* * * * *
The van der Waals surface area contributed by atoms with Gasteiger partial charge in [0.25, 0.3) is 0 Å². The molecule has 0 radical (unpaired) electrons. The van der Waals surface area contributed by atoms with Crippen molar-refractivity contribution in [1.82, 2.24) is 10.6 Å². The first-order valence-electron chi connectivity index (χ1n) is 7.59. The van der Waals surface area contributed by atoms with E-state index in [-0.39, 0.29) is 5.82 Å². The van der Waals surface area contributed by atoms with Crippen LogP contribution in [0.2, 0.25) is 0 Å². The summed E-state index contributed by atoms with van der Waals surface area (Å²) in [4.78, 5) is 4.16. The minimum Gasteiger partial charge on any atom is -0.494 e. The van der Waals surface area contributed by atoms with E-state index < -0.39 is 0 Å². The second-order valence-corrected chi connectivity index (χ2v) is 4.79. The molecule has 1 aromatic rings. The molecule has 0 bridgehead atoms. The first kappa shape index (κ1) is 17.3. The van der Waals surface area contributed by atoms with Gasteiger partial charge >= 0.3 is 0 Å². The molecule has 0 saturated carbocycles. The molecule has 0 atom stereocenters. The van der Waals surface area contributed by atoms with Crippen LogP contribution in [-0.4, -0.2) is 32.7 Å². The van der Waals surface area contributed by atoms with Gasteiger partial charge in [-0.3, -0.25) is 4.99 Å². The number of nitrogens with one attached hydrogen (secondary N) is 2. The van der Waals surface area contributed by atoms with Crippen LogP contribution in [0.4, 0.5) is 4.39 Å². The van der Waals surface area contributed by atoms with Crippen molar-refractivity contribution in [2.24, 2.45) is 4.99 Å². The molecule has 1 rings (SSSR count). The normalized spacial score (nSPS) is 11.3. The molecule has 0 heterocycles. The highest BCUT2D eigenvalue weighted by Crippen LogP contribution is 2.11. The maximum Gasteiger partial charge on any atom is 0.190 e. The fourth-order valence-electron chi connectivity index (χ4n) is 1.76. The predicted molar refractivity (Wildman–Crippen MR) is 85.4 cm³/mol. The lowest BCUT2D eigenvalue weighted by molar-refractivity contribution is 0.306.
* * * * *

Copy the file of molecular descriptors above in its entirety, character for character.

The van der Waals surface area contributed by atoms with Gasteiger partial charge in [0.25, 0.3) is 0 Å². The molecule has 0 radical (unpaired) electrons. The van der Waals surface area contributed by atoms with Crippen molar-refractivity contribution in [1.82, 2.24) is 10.6 Å². The first-order valence-electron chi connectivity index (χ1n) is 7.59. The van der Waals surface area contributed by atoms with E-state index in [-0.39, 0.29) is 5.82 Å². The van der Waals surface area contributed by atoms with Crippen LogP contribution in [0.2, 0.25) is 0 Å². The summed E-state index contributed by atoms with van der Waals surface area (Å²) in [4.78, 5) is 4.16. The minimum Gasteiger partial charge on any atom is -0.494 e. The van der Waals surface area contributed by atoms with E-state index < -0.39 is 0 Å². The second-order valence-corrected chi connectivity index (χ2v) is 4.79. The molecule has 1 aromatic rings. The molecule has 0 bridgehead atoms. The first kappa shape index (κ1) is 17.3. The van der Waals surface area contributed by atoms with Gasteiger partial charge >= 0.3 is 0 Å². The molecule has 0 saturated carbocycles. The molecule has 0 atom stereocenters. The van der Waals surface area contributed by atoms with Crippen LogP contribution in [-0.4, -0.2) is 32.7 Å². The van der Waals surface area contributed by atoms with Gasteiger partial charge in [-0.3, -0.25) is 4.99 Å². The number of nitrogens with one attached hydrogen (secondary N) is 2. The van der Waals surface area contributed by atoms with Crippen LogP contribution in [0.4, 0.5) is 4.39 Å². The van der Waals surface area contributed by atoms with Crippen molar-refractivity contribution in [2.24, 2.45) is 4.99 Å². The molecule has 1 rings (SSSR count). The normalized spacial score (nSPS) is 11.3. The molecule has 0 heterocycles. The highest BCUT2D eigenvalue weighted by Crippen LogP contribution is 2.11. The maximum Gasteiger partial charge on any atom is 0.190 e. The fourth-order valence-electron chi connectivity index (χ4n) is 1.76. The predicted molar refractivity (Wildman–Crippen MR) is 85.4 cm³/mol. The lowest BCUT2D eigenvalue weighted by molar-refractivity contribution is 0.306.